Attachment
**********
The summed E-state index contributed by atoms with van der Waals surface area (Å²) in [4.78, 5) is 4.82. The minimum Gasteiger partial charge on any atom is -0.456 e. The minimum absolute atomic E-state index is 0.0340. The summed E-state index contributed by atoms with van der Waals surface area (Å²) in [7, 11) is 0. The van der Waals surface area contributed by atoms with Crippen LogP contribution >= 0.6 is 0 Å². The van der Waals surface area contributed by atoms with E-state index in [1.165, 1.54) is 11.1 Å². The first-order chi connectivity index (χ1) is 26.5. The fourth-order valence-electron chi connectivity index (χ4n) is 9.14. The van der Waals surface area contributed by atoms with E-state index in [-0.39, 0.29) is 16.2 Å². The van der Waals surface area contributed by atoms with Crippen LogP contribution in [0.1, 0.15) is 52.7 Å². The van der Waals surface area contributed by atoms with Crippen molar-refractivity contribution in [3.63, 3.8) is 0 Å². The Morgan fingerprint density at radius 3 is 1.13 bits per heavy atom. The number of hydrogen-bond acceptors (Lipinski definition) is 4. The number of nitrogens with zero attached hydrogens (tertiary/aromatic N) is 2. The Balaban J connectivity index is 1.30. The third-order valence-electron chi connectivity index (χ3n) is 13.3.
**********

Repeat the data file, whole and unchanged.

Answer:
The summed E-state index contributed by atoms with van der Waals surface area (Å²) in [4.78, 5) is 4.82. The minimum Gasteiger partial charge on any atom is -0.456 e. The minimum absolute atomic E-state index is 0.0340. The summed E-state index contributed by atoms with van der Waals surface area (Å²) in [7, 11) is 0. The van der Waals surface area contributed by atoms with Crippen LogP contribution >= 0.6 is 0 Å². The van der Waals surface area contributed by atoms with E-state index in [1.165, 1.54) is 11.1 Å². The first-order chi connectivity index (χ1) is 26.5. The fourth-order valence-electron chi connectivity index (χ4n) is 9.14. The van der Waals surface area contributed by atoms with E-state index in [-0.39, 0.29) is 16.2 Å². The van der Waals surface area contributed by atoms with Crippen LogP contribution in [0.1, 0.15) is 52.7 Å². The van der Waals surface area contributed by atoms with Crippen molar-refractivity contribution in [3.63, 3.8) is 0 Å². The Morgan fingerprint density at radius 3 is 1.13 bits per heavy atom. The number of hydrogen-bond acceptors (Lipinski definition) is 4. The number of nitrogens with zero attached hydrogens (tertiary/aromatic N) is 2. The Balaban J connectivity index is 1.30. The third-order valence-electron chi connectivity index (χ3n) is 13.3.